Today's Prison Law Blog, an outfit I like and respect, features a guest post by Peter Wagner from the Prison Policy Initiative. Wagner tries to make an anti-gun argument based on a graph depicting gun homicide and gun production.
The gun lobby would rather not talk about the correlation between the production of handguns and dying. The evidence there is clear. So the question, then, is whether the gun lobby is trying to distract from the problems that guns cause, or are they trying to create them?
I'm no big lover of guns, believe me, and I firmly believe in strict regulation to prevent deadly weapons from being in the wrong hands (of course, sometimes that can't be helped, unfortunately.) But I do believe that if one wants to make a serious argument based on data, one should read data accurately and honestly.
Take another look at the graph. If Wagner would have you believe that gun production causes gun homicides, wouldn't gun production have to precede gun homicides? The graph shows quite the contrary. Homicide rates peak before production rates rise. If so, the graph tells us the implausible story that gun manufacturers are responding to the demands of homicidal maniacs. Since only a fraction of all guns sold are used for homicide, that's not only nefarious, but also rather unlikely. Also, note that for the last five years in the graph, gun production goes up and gun homicides decline. The decline probably has to do with various factors that have nothing to do with gun production (read more about this in Frank Zimring's new book). This bivariate correlation is close to meaningless.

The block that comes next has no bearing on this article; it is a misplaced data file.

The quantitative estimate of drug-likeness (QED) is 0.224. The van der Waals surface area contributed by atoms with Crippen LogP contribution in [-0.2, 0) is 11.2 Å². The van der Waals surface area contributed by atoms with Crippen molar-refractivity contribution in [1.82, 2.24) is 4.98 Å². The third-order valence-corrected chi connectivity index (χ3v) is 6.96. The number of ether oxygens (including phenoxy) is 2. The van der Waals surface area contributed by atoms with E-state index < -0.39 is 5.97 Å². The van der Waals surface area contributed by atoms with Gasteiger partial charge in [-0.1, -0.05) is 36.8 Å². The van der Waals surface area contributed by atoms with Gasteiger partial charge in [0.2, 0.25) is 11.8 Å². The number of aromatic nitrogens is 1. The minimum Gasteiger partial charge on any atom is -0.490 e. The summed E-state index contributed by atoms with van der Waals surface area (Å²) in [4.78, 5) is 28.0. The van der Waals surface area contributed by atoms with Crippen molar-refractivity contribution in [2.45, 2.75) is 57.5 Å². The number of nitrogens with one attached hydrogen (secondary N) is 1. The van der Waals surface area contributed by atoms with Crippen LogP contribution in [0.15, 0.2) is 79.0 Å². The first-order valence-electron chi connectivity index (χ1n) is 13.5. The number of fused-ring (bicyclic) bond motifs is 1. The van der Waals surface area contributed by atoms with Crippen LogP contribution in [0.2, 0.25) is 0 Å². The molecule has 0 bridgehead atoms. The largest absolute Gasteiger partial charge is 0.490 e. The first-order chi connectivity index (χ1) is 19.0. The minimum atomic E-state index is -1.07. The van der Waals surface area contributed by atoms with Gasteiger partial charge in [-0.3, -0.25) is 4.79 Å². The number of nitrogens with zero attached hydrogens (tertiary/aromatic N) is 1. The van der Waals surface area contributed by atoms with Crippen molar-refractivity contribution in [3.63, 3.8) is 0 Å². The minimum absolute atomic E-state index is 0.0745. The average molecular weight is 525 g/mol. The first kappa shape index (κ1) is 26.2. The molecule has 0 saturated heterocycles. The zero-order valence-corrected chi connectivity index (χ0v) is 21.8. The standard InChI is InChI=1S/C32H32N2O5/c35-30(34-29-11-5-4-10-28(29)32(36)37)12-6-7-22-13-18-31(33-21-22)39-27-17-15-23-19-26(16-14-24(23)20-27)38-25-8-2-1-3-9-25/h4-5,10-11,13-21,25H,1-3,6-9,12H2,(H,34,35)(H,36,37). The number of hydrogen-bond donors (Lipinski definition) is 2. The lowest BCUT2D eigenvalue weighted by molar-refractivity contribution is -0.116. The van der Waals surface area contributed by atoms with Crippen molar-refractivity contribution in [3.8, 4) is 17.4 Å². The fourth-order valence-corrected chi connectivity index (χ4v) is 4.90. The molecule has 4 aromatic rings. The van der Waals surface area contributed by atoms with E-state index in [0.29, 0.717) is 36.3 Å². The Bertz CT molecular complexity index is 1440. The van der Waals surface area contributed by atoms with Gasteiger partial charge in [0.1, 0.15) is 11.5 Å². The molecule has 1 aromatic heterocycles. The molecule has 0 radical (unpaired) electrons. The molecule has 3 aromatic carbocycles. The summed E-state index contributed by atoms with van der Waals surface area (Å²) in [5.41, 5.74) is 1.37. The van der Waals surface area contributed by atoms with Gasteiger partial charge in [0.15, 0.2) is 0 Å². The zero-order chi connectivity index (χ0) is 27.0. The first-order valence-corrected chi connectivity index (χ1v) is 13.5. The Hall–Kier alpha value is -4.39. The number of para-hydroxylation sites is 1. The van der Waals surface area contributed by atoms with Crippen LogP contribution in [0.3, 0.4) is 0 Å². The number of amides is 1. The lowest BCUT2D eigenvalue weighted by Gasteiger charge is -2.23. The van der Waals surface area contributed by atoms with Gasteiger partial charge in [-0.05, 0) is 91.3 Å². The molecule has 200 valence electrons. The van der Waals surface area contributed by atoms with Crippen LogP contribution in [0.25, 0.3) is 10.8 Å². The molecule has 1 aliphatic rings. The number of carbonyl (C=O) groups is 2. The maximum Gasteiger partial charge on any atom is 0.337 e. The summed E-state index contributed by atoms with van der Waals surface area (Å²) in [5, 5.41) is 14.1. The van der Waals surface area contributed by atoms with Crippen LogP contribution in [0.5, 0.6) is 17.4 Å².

Accusing the right of alarmism, panic-mongering and inaccuracy doesn't really work if one resorts to the same tactics. And if you want to make a serious argument for gun control (and there is one to be argued), take the care and diligence to argue it properly.
Props to Chad Goerzen for shooting the breeze about this with me this morning.